The eschatological hope of Christians is that this design for human society, first spoken of in the Old Testament, should become the pattern of the body of Christ on earth, and even beyond the body in social relations. Among the strongest eschatological metaphors are those of fire and light but the fire of God does not burn to destroy but rather burns to cleanse and transfigure towards the new creation. Similarly the hope of salvation from suffering and death in this life through the life of prayer and worship depends for Christians upon the uncreated light of the Son of God, the Christ. The energy of sunlight stored on the earth as fossil fuel is created light but its source is divine, and this recognition invites that we treat this store with much greater respect. But nonetheless the light that redeems is not created but uncreated light. Christ in St John is described as uncreated light; for St Paul light is the metaphor for the illuminating power of the Spirit. Christian power consumption in the mystical body of Christ which is the Church does not then use up stored energy but magnifies the ever present abundance of divine power available now in time – in this sense praise and worship, and the mutual dependence and right relations which are to constitute the body politics of Christians as described in 1 Corinthians 12 – 14 increase the gift of God’s divine power and the associated charismata.
The Christian hope is not a hope which is confined to the sanctuary or to the hope of transformation in the next life. The Gospel speaks of abundant life in this life now, and the Book of Acts of the infectious joy which accompanied the meetings of the first believers. Talk of sacrifice in relation to energy and climate change obscures the reality that the fossil fuel economy already rests upon enormous sacrifices including the well-being and peace of the millions who dwell in lands where these fuels are extracted so as to be made available cheaply to others. The recovery of right relations in the energy economy will involve new communitarian approaches to energy production where renewable energy is harnessed locally and hence efficiently, and in a way which creates jobs and opportunities in local communities instead of the corporately controlled global economy with its hidden trade offs of injustice and pollution. A society which embraces the challenge of moving towards a renewable energy economy will therefore be one which is committed to the goal of right relations, justice and peace between humans and the earth and between all creatures. The quest for a civilisation based upon renewable energy is then intricately connected with a move away from the utilitarian hedonic calculus of costs and benefits towards the goal of human and ecological well-being. Such a goal will also be one which invites the divine blessing promised in Isaiah’s vision of the peaceable kingdom.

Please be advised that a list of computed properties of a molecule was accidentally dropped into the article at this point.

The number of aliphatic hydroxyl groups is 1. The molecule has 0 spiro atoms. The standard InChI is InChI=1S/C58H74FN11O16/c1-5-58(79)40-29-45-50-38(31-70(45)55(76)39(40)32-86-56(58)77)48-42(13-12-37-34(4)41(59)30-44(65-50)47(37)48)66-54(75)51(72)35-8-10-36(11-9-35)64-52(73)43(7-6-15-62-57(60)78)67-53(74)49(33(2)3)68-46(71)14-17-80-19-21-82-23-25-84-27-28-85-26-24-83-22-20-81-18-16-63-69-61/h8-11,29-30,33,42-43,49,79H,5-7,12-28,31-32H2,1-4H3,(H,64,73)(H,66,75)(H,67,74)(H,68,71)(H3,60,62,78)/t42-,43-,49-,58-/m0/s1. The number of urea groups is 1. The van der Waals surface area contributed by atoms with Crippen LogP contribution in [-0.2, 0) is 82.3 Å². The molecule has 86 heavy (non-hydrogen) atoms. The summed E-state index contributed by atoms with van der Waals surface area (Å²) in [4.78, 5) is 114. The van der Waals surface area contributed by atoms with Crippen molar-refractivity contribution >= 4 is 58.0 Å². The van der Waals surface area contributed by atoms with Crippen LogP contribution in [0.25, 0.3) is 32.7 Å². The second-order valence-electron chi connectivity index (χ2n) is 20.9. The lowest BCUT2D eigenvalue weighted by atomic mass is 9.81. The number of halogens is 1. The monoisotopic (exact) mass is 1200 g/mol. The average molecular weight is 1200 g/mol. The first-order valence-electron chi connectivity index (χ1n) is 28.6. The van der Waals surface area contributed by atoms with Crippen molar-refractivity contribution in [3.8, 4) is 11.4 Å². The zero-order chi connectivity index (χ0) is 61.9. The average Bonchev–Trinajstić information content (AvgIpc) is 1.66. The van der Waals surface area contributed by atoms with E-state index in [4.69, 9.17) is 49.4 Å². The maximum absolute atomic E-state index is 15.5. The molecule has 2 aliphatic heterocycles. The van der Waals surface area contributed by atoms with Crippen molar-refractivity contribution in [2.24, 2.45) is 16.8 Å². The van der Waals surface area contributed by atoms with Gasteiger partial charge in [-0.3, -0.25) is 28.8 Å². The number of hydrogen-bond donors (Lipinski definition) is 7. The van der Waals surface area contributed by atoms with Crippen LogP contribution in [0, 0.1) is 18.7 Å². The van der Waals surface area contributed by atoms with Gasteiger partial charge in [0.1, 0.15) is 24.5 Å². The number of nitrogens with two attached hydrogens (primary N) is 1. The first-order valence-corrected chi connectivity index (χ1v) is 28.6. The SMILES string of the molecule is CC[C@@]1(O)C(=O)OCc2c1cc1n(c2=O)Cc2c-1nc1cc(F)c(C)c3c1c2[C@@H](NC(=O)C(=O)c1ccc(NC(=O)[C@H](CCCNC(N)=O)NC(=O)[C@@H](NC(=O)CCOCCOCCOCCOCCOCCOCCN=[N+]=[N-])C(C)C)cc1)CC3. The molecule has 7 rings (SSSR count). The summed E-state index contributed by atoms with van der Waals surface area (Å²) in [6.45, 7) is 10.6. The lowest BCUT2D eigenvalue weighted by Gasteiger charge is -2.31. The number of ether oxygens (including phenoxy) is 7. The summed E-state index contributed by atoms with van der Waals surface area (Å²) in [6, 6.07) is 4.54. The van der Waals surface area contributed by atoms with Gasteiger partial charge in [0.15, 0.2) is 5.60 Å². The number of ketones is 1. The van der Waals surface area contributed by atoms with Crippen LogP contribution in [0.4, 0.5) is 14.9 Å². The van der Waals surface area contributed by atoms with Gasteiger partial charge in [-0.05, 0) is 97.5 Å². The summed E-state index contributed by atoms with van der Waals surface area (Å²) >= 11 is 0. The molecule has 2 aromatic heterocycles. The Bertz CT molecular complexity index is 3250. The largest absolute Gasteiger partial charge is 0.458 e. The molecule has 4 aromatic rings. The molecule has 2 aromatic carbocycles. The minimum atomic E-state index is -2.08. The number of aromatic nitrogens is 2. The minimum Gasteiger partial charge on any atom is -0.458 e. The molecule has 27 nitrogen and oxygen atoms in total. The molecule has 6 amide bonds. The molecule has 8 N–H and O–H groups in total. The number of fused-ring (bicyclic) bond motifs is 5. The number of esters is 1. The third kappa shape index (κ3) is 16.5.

From a theological perspective the central analogy for the renewing of energy in the life of the Christian is the life of Christ himself. Christ for St John is the mediator between the earthly and heavenly light, created and uncreated light. This is taken up in the Orthodox theological account of material light as an analogy of uncreated light of divine glory which issues in an aesthetics of light which radically challenges the profligate industrial use of the earth’s store of sunlight; for Maximus the Confessor, Christ is the prototype and everyone who is connected with him in the Spirit is filled with uncreated energy and light or is ”˜deified’. The vision of God is therefore key both morally and spiritually in the Hesychastic tradition; seeing God through the uncreated inner light or divine energeias (Gregory Palamas) transforms the character and orientation of the saints.
The world, as Gerard Manley Hopkins says, is charged with the grandeur of God. We might even say that all creation is a gigantic ”˜Burning Bush’, permeated but not consumed by the ineffable and wondrous fire of God's energies. And this metaphor of creation as the burning bush is an icon for the quest for a society based on renewable energy and right relations. In the Monastery at Mount Sinai a famous ikon represents the burning bush as the prototype of the birth of Christ in the womb of a woman who bears God and yet who is not burned up. The ikons of our age are increasingly the lives of the rich and famous which rely upon a holocaust of natural resources, and fossil fuels, to sustain them. The ikon of the burning bush is a powerful visual focus for the worship of God as Trinity for it is precisely in the Trinitarian relations between God and the creation which is revealed in its fullness in the Incarnation, and the gift of the Spirit, that the goal of all being to be transfigured in its relation to God is made visible on earth. To look to this goal, and to reorder our life after it, is no sacrifice – it is the ultimate source of well-being and joy for all creatures.